Metabolically Biotinylated Reporters for Electron Microscopic Imaging of Cytoplasmic Membrane Microdomains

  • Kimberly J. Krager
  • John G. KolandEmail author
Part of the Methods in Molecular Biology book series (MIMB, volume 1376)


The protein and lipid substituents of cytoplasmic membranes are not in general homogeneously distributed across the membrane surface. Many membrane proteins, including ion channels, receptors, and other signaling molecules, exhibit a profound submicroscopic spatial organization, in some cases clustering in submicron membrane subdomains having a protein and lipid composition distinct from that of the bulk membrane. In the case of membrane-associated signaling molecules, mounting evidence indicates that their nanoscale organization, for example the colocalization of differing signaling molecules in the same membrane microdomains versus their segregation into distinct microdomain species, can significantly impact signal transduction. Biochemical membrane fractionation approaches have been used to characterize membrane subdomains of unique protein and lipid composition, including cholesterol-rich lipid raft structures. However, the intrinsically perturbing nature of fractionation methods makes the interpretation of such characterization subject to question, and indeed the existence and significance of lipid rafts remain controversial. Electron microscopic (EM) imaging of immunogold-labeled proteins in plasma membrane sheets has emerged as a powerful method for visualizing the nanoscale organization and colocalization of membrane proteins, which is not as perturbing of membrane structure as are biochemical approaches. For the purpose of imaging putative lipid raft structures, we recently developed a streamlined EM membrane sheet imaging procedure that employs a unique genetically encoded and metabolically biotinylated reporter that is targeted to membrane inner leaflet lipid rafts. We describe here the principles of this procedure and its application in the imaging of plasma membrane inner leaflet lipid rafts.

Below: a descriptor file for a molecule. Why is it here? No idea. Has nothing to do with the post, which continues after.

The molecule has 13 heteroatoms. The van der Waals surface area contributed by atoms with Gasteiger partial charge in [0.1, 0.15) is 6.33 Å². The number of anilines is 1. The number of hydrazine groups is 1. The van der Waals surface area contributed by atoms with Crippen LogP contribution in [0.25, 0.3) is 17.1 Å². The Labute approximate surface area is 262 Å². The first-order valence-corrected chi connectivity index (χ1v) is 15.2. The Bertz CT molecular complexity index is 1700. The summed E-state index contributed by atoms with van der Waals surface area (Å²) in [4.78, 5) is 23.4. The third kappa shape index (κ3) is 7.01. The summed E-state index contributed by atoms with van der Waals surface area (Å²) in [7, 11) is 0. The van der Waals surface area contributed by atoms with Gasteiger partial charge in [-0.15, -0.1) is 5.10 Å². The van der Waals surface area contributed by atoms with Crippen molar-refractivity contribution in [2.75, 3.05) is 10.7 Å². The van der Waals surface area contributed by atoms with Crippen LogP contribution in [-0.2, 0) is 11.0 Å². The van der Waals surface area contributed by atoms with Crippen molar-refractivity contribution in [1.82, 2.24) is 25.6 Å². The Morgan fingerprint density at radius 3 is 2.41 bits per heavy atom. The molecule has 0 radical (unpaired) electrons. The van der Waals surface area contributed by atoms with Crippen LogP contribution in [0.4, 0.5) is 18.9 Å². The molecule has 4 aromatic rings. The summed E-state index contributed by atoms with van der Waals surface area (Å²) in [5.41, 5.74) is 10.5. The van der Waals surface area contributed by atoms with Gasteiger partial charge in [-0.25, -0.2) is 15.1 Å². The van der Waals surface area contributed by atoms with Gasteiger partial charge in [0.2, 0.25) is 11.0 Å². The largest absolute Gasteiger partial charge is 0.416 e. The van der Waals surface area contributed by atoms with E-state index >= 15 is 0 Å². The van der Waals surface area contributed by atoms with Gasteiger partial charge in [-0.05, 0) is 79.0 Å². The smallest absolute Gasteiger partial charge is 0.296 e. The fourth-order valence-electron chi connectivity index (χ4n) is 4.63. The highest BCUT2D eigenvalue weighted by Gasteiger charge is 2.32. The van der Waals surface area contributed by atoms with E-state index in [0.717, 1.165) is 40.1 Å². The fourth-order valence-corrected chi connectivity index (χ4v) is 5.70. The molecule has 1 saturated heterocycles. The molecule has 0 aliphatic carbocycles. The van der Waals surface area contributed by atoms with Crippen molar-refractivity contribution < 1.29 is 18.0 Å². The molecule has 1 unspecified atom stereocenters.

Key words

Membrane protein Membrane microdomain Nanodomain Lipid raft Electron microscopy EM imaging Avidin-biotin detection Gold labeling 



The authors wish to acknowledge the University of Iowa Central Microscopy Research Facility for their expert technical support and guidance, and for their provision of instrumentation used in TEM imaging.


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Copyright information

© Springer Science+Business Media New York 2016

Authors and Affiliations

  1. 1.Department of PharmacologyThe University of Iowa, Carver College of MedicineIowa CityUSA
  2. 2.Division of Radiation HealthUniversity of Arkansas for Medical Sciences, College of PharmacyLittle RockUSA

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